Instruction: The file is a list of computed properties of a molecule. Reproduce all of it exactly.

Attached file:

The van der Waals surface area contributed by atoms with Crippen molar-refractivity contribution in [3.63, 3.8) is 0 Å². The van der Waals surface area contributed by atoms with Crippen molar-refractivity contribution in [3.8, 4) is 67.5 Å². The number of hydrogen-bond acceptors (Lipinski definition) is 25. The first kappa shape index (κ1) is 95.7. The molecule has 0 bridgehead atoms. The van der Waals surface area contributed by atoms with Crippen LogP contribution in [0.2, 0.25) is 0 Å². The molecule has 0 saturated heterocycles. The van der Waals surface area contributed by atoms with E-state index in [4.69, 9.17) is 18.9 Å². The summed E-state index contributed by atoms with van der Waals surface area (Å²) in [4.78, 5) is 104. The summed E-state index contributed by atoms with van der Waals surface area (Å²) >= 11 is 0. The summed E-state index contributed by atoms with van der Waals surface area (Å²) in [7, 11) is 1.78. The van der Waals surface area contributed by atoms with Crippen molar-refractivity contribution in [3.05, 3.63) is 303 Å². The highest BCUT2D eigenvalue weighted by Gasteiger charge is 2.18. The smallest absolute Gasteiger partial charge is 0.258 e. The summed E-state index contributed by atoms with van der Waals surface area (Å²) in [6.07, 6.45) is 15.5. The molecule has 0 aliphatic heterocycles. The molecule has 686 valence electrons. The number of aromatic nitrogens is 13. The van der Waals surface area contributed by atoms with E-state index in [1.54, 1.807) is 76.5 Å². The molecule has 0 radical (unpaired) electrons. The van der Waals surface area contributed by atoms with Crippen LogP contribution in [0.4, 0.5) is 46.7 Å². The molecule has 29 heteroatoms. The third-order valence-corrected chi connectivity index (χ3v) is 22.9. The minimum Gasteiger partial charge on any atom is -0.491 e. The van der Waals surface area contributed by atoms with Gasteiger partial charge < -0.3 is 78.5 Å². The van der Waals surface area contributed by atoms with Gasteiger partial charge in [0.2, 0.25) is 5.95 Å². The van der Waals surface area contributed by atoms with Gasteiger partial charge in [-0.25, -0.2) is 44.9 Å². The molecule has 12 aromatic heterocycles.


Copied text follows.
The van der Waals surface area contributed by atoms with Crippen molar-refractivity contribution in [3.63, 3.8) is 0 Å². The van der Waals surface area contributed by atoms with Crippen molar-refractivity contribution in [3.8, 4) is 67.5 Å². The number of hydrogen-bond acceptors (Lipinski definition) is 25. The first kappa shape index (κ1) is 95.7. The molecule has 0 bridgehead atoms. The van der Waals surface area contributed by atoms with Crippen LogP contribution in [0.2, 0.25) is 0 Å². The molecule has 0 saturated heterocycles. The van der Waals surface area contributed by atoms with E-state index in [4.69, 9.17) is 18.9 Å². The summed E-state index contributed by atoms with van der Waals surface area (Å²) in [4.78, 5) is 104. The summed E-state index contributed by atoms with van der Waals surface area (Å²) >= 11 is 0. The summed E-state index contributed by atoms with van der Waals surface area (Å²) in [7, 11) is 1.78. The van der Waals surface area contributed by atoms with Crippen molar-refractivity contribution in [3.05, 3.63) is 303 Å². The highest BCUT2D eigenvalue weighted by Gasteiger charge is 2.18. The smallest absolute Gasteiger partial charge is 0.258 e. The summed E-state index contributed by atoms with van der Waals surface area (Å²) in [6.07, 6.45) is 15.5. The molecule has 0 aliphatic heterocycles. The molecule has 686 valence electrons. The number of aromatic nitrogens is 13. The van der Waals surface area contributed by atoms with E-state index in [1.54, 1.807) is 76.5 Å². The molecule has 0 radical (unpaired) electrons. The van der Waals surface area contributed by atoms with Crippen LogP contribution in [0.4, 0.5) is 46.7 Å². The molecule has 29 heteroatoms. The third-order valence-corrected chi connectivity index (χ3v) is 22.9. The minimum Gasteiger partial charge on any atom is -0.491 e. The van der Waals surface area contributed by atoms with Gasteiger partial charge < -0.3 is 78.5 Å². The van der Waals surface area contributed by atoms with Gasteiger partial charge in [0.2, 0.25) is 5.95 Å². The van der Waals surface area contributed by atoms with Gasteiger partial charge in [-0.25, -0.2) is 44.9 Å². The molecule has 12 aromatic heterocycles.